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12 thoughts on “Romania: Presidential Election 2019 – Results & Analysis (Updated)”

  1. Thank you for this commentary, Calin. As a native of a country with a woeful two party system, I’m enthusiastically attempting to learn the workings of this one and its parliamentary government. Watching from the sidelines, I too assumed Iohannis would be re-elected and Dancilla with the PSD would find themselves cast to the winds of history. To me, Barna would be the one to beat amongst the also rans, but then I read the articles alleging his past misdealings and thought, “Well, here we go again.” In fact, this may indeed be what was the turning point for him. Never underestimate the abilities of a devious underdog to stay in the dogfight – this said by one who himself was blindsided by the results of his own nation’s most recent Presidential election.

    • Indeed, the battle is not over yet and I don’t feel as comfortable as others do regarding the winner. It’s not over until the fat lady sings and even though I do have faith that people will go vote in the second round, I do believe that anything can happen.

  2. Calin:
    You should be a political commentator as a side-line to being a “blogster.”
    Certainly a very encompassing take on your country’s election.
    I always thought your President Iohannis presented a very good image
    of Romania. I’ve seen NO corruption like I see with “Drumpf” in the US.
    I’d be interested in your take on the US election in 2020.;-)
    I don’t think I could survive (fiscally and physically) another four
    years of this nonsense:-()

    • I agree that the current president really looks good to the country’s foreign partners – probably the only one to do so ever since the revolution. He has his flaws as nobody is perfect, but overall I would say that he was what Romania needed when he first got elected and that still seems to be the case based on this year’s results.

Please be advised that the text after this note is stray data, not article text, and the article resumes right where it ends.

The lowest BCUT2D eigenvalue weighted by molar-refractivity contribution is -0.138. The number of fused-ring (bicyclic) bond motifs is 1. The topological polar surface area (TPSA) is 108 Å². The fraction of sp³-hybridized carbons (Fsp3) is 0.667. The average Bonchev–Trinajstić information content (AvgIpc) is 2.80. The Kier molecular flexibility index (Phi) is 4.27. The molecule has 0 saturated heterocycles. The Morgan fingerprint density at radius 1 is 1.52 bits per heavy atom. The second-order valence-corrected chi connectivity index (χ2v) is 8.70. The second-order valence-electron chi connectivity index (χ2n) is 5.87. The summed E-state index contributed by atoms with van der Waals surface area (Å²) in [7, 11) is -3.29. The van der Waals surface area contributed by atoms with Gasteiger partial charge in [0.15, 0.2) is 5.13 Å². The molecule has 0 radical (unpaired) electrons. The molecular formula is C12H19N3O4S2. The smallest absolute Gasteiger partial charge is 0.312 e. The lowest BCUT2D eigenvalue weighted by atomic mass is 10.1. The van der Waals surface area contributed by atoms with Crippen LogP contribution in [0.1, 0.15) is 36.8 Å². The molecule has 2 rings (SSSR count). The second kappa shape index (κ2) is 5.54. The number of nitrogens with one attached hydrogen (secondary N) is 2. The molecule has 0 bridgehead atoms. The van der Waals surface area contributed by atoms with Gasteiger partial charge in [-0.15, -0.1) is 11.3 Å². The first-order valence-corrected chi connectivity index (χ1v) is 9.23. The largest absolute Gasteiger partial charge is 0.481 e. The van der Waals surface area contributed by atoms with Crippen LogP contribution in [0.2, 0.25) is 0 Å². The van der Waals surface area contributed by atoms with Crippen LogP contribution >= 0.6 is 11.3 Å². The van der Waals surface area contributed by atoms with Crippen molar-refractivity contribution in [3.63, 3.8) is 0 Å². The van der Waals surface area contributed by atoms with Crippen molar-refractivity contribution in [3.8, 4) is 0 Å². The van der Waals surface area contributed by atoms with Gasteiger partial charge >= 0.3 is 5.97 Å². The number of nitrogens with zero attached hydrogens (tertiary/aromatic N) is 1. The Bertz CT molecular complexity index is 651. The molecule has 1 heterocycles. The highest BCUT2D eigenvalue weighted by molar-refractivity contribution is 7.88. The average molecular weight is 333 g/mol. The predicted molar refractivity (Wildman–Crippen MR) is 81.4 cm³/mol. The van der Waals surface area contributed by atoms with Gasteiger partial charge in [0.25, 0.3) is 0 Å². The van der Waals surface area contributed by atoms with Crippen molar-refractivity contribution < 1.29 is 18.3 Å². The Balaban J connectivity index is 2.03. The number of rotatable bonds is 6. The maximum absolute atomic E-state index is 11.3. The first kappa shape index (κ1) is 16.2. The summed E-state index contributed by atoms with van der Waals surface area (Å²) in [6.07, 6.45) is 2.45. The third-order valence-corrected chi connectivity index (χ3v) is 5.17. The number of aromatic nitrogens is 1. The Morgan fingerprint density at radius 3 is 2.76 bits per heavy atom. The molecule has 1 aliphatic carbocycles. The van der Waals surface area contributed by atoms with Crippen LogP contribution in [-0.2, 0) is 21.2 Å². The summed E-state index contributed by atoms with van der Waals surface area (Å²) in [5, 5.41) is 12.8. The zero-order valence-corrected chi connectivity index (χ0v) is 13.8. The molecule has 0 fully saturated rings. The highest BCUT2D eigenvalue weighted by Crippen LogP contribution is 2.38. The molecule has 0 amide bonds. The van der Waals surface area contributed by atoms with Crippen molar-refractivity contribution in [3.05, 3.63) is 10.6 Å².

Regarding the US, I am actually not that much into politics and I don’t really follow debates, so apart from the fact that I would say that Trump’s victory would be shocking (as it was the first time), I couldn’t say more 🙂

  3. A very interesting analysis of the first round of the presidential election. Maybe you can explain to me why there even is a USR-PLUS party. Is the PNL Party considered too old style and uninspiring? As you know, I am a follower of Malin Bot, the independent journalist who rails against the PSD government and party. He too seemed to be hoping for a PSD-less second election round. It is obvious that the PSD voters are very loyal and easily mobilized on election days. Patronage politics can bind dependent voters very closely and make them hard to peel away. In this case, pensioners/retirees are the most loyal PSD voters, but also many bureaucrats at the local, state and national levels and many academics owe their positions to the PSD party. Something that Malin Bot as a journalist draws attention to is the lack of objective media in Romania. He feels all the major TV stations are owned by corrupt individuals who are closely linked to the PSD party. I believe the voter turnout was slightly down from the Europarliament elections just a few months ago. I hope all forward-looking, progressive Romanians will not fall asleep in the second election round like they did in the 2016 parliamentary elections! Protecting your democracy against cynical thieves and crooks who spout populist slogans and spread fake-news seems to be a never ending ordeal!